Rents in shopping centres are following retail revenue growth – rates increased by 5 % year-over-year, store turnover went up 8,6 %
The growth rate of rents in shopping centers accelerated rapidly recently, from 0,3 % in 2016 to 5 % in 2017, according to latest CBRE Shopping Centre Idex, which is compiled annualy by CBRE, a global leader in real estate services. Average store revenue went up by 8,6 % - a 1,5 percentage point faster pace of growth compared to 2016. Customer footfall as well as vacancy rates remained about the same.
CBRE recorded first slight increase of averagee rental levels after serveral years in 2016 – albeit only by 0,3 %. This trend has accelerated dramatically in 2017, with rental levels growing more than ten times faster – by 5 %.
Despite much faster growth, average rental levels are still lagging behind the average annual turnover growth, which was 7,6 % and 8,6 % in previous two years respectively. Rental level growth also differs with respect to store type and size. Specalized retail saw fastest growth last year (9,4 %) as well as largest (7,6 %) and smallest (7 %) stores.
Figures in latest CBRE Shopping Centre Index illustrate, that Czech retail has been doing well in recent years, along with rest of the economy. Revenues have been growing steadily since 2014 in Prague and since 2015 in all regions. Food and beverage holds the record for 2017, with growth exceeding one fifth (20,2 %), which can be attributed mainly to fast food restaurants.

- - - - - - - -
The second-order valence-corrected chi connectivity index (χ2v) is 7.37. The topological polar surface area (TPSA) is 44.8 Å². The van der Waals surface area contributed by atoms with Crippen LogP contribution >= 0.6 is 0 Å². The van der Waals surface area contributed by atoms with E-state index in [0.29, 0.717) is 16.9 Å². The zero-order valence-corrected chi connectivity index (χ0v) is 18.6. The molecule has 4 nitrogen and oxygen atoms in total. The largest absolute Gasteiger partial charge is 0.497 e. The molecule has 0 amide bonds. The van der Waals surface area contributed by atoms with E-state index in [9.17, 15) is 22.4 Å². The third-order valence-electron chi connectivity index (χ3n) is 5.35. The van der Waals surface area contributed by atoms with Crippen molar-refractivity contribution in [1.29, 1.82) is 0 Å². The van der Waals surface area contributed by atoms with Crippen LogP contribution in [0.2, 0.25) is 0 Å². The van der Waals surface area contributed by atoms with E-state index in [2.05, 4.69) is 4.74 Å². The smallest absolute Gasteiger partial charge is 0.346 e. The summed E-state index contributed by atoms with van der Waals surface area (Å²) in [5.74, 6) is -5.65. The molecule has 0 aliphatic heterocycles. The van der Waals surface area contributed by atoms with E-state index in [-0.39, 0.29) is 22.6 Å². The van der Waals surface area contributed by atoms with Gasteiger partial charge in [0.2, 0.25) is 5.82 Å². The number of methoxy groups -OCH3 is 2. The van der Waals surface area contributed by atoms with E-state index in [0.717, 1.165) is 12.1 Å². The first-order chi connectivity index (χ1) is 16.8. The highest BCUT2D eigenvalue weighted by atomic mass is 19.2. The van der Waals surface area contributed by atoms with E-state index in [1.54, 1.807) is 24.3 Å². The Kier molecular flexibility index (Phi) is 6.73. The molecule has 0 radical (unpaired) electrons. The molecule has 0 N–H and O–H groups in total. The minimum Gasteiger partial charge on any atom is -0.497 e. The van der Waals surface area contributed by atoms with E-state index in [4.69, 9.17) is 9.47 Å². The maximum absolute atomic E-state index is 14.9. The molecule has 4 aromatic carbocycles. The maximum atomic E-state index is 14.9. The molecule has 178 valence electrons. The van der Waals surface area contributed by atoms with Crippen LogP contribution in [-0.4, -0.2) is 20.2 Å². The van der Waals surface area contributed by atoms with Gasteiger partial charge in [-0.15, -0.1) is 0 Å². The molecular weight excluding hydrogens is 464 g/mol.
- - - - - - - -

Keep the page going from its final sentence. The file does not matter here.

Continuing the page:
Growth in fast food segment is a result of demand for ever expanding and complex set of services in shopping centers and malls, which often includes restaurants and leisure. Many shopping centres have therefore focused on developing these services and even offering new concepts.
Among other fast growing segments were consumer electronics retailers (11,4 %), services (10,9 %, to which contributed mainly travel agents with 39 % growth). Slightly below average, but still above 2016 growth figures were fashion stores (7,6 %), which represent largest share of floor space: 37 %. Only small turnover increase was recorded among sports goods retailers (1,1 %) and the only segment with declining revenue was household & furniture (- 0,9 %).
Market situation is well illustrated by a record low average vacancy rate of just 4,7 % - same as in 2016.
Traditional brick & mortar stores are becoming important for many tenants as part of their omnichannel customer service. Steady strong growth of online retail, which as at 21 % last year according to Czech Statistical Office, and currently represents about one tenth of all retail revenues in Czech Republic, poses no threat to traditional stores, rather the contrary.
CBRE compiles its annual Shopping Centre Index for Czech Republic since 2013. It is currently based on data from 19 shopping centres in all regions of Czechia except Prague, with a total leasable space of half a million square meters, 1 500 retailers and over 80 million visitors in 2017. Thanks to its popularity, the Index has been extended to other countries such as Poland, Slovakia, Romania, Italy and Spain.